Baffert in spotlight for wrong reasons going into Preakness

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BALTIMORE (AP) Even though Bob Baffert isn’t at Pimlico Race Course this week, his shadow hangs over the Preakness, the Triple Crown and horse racing.

This should have been another celebration of Baffert, the face of the sport with two Triple Crown triumphs on his resume, coming off an upset win at the Kentucky Derby and looking for a record eighth Preakness victory. Instead, Derby winner Medina Spirit failing a postrace drug test for the steroid betamethasone has put Baffert and the sport in the spotlight for all the wrong reasons.

“The whole atmosphere here has changed,” rival trainer and friend D. Wayne Lukas said Wednesday. “The enthusiasm, the feel of excitement is not here. That’s what’s bad for the industry right there.”

Lukas tried to talk Baffert into traveling to Baltimore for the Preakness to saddle Medina Spirit and Concert Tour. Instead, Baffert’s horses are under the watchful eye of assistant trainer Jimmy Barnes and Maryland Racing Commission officials who set conditions for additional testing and monitoring for them to be allowed to run Saturday.

If three rounds of testing come back clean, Medina Spirit will likely be favored in the Preakness and, if successful, would be two-thirds of the way to Baffert’s third Triple Crown in six years – albeit with a giant asterisk.

“It certainly has altered the dynamic of the Preakness considerably,” NBC Sports analyst Randy Moss said. “It’s gone from a warm and fuzzy, feel-good story about a tenacious $1,000 yearling who somehow defied the odds to win the Kentucky Derby into the depths of where no one in horse racing likes to see it go.”

Rather than Baffert holding court outside the stakes barn at Pimlico in his trademark sunglasses and chatting with Lukas, it was Barnes tersely ending a short interview session after “no comment” replies when asked about his boss’s mindset and whether Medina Spirit was still being treated for a skin condition, which caused the horse to be given an antifungal ointment that Baffert said Tuesday was a possible source of the steroid.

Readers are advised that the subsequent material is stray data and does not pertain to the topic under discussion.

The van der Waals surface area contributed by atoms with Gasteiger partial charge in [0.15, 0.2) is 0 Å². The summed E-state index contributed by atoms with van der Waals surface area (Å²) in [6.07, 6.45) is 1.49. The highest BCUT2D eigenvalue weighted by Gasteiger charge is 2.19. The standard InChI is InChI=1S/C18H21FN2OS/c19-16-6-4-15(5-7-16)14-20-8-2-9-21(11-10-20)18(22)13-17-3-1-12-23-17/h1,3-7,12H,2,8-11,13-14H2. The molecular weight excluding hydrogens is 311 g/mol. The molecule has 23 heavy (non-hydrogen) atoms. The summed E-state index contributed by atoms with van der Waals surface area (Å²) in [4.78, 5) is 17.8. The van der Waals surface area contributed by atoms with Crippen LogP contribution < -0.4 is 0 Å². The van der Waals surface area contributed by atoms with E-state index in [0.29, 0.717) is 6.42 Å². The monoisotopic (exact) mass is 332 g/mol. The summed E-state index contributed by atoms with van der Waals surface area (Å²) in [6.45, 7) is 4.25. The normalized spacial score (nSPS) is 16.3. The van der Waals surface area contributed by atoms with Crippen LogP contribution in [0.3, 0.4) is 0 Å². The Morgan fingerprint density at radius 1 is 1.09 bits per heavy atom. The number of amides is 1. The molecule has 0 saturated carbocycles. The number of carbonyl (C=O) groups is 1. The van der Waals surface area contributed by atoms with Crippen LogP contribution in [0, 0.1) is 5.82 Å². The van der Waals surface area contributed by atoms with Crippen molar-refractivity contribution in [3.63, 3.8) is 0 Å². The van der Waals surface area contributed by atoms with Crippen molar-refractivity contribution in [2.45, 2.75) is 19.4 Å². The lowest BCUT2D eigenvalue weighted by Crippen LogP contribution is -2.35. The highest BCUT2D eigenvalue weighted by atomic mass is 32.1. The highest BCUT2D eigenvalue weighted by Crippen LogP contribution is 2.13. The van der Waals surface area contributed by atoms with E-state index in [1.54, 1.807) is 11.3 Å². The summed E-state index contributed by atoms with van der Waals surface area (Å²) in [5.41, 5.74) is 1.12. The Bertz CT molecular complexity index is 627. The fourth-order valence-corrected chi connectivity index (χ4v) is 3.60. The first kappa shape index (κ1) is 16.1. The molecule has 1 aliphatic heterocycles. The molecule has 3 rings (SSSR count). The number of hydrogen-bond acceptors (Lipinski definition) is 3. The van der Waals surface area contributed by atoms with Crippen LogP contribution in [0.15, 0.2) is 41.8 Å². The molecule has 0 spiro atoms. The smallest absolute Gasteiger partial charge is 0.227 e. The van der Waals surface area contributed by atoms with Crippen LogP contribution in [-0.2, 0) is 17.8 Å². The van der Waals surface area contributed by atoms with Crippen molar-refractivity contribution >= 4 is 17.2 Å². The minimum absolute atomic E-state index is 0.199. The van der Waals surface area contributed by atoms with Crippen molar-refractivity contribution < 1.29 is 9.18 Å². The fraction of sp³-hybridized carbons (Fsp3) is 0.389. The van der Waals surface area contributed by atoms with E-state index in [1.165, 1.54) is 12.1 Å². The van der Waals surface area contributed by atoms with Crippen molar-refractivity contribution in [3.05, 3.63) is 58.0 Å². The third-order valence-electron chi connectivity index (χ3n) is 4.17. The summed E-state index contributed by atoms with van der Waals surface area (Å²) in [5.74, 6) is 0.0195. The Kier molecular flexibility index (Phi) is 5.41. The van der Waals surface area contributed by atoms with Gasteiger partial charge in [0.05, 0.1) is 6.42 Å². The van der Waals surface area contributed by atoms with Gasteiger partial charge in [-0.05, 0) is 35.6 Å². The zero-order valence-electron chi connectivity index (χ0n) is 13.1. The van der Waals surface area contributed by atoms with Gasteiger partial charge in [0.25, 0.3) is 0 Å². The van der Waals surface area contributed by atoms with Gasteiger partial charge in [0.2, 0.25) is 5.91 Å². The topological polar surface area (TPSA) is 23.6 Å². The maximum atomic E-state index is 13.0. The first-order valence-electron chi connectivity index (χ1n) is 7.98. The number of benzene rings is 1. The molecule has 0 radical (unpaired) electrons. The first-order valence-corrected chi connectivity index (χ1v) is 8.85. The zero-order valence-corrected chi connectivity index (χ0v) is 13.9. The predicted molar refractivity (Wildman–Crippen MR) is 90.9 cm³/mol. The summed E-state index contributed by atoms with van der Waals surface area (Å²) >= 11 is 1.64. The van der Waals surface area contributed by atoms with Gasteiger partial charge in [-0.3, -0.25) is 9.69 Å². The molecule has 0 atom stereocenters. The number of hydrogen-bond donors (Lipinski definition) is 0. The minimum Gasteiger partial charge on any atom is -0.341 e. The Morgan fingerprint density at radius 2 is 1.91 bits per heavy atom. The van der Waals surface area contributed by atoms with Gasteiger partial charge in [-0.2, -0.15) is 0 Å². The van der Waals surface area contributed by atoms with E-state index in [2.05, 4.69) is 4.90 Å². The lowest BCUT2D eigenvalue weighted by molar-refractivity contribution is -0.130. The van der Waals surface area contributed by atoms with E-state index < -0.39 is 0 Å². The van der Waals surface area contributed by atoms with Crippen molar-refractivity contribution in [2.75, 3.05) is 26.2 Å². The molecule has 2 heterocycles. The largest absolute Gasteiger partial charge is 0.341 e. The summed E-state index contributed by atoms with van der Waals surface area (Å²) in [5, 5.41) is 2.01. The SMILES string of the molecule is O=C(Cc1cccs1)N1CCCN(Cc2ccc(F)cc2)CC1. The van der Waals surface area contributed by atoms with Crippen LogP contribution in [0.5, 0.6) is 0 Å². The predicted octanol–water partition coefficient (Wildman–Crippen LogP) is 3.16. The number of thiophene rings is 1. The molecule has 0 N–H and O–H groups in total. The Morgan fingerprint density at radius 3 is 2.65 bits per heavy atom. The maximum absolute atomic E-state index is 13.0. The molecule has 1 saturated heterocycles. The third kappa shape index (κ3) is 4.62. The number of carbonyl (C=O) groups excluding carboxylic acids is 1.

Plenty of others, however, want to talk about the medication violation, Baffert’s fifth in a little over a year.

Activist Marty Irby of Animal Wellness Action said, “Baffert should be extraordinarily alert to all substances that go into horses under his control” and recommended a zero-tolerance policy for drugging violations.

While this is not intentional doping with performance-enhancing drugs like the charges facing indicted trainers Jason Servis and Jorge Navarro, it’s another blotch on Baffert’s record that in a best-case scenario shows his barn doesn’t pay close enough attention to the medications being given to top-notch racehorses.

“The fact that he didn’t know and he didn’t mean for it to be in the horse, that doesn’t change for an instant the fact that it was in the horse,” said Dr. Mary Scollay, executive director of the Racing Medication & Testing Consortium. “The fact that he didn’t mean to break the rule doesn’t mean that he didn’t break a rule.”

Betamethasone, a therapeutic drug that can help horses’ joints, was also found in Baffert’s 2020 Kentucky Oaks-winning filly Gamine, who along with colt Charlatan tested positive for the painkiller lidocaine last year in Arkansas. Another Baffert-trained horse, Merneith, tested positive for a cough suppressant after racing July 25 at Del Mar in California.

Baffert in November vowed to “do better,” hiring a veterinarian for extra oversight and saying, “I intend to do everything possible to ensure I receive no further medication complaints.”

Then one happened on horse racing’s biggest stage.

“Somehow, here we are again,” Moss said. “A lot of people in racing are sort of scratching their heads as to why this would repeatedly happen to one guy.”

Lukas said Baffert has “been hit with some circumstances that are uncontrollable.” While Irby and others point to the Horse Racing Integrity and Safety Act that goes into effect in July 2022 as an opportunity to better police drugs in horses, the 85-year-old Hall of Fame trainer thinks it should raise the threshold “to what’s realistic” for therapeutic medications above the 21 picograms Medina Spirit tested positive for.

Baffert has repeatedly emphasized that a picogram is a trillionth of one gram to explain how little of the substance was discovered in the test, saying, “Horse racing must address its regulatory problem when it comes to substances which can innocuously find their way into a horse’s system at the picogram level.”

Regardless of the amount, Medina Spirit will be disqualified from the Kentucky Derby if a second test also comes back positive. And if anything shows up in Maryland’s additional testing, Medina Spirit will be scratched from the Preakness.

None of it is what Baffert and those in horse racing want to be worried about at the time of year when the sport gets the most attention. Perhaps that’s why Lukas wishes he was still on the Kentucky Horse Racing Commission that will decide the fate of Baffert and his latest champion.

“I would absolutely today tell my colleagues that we need to just dismiss this, throw it out, put the Derby winner back on the throne and move on,” he said. “You almost think the lab should probably have poured it down the sink in the first place.”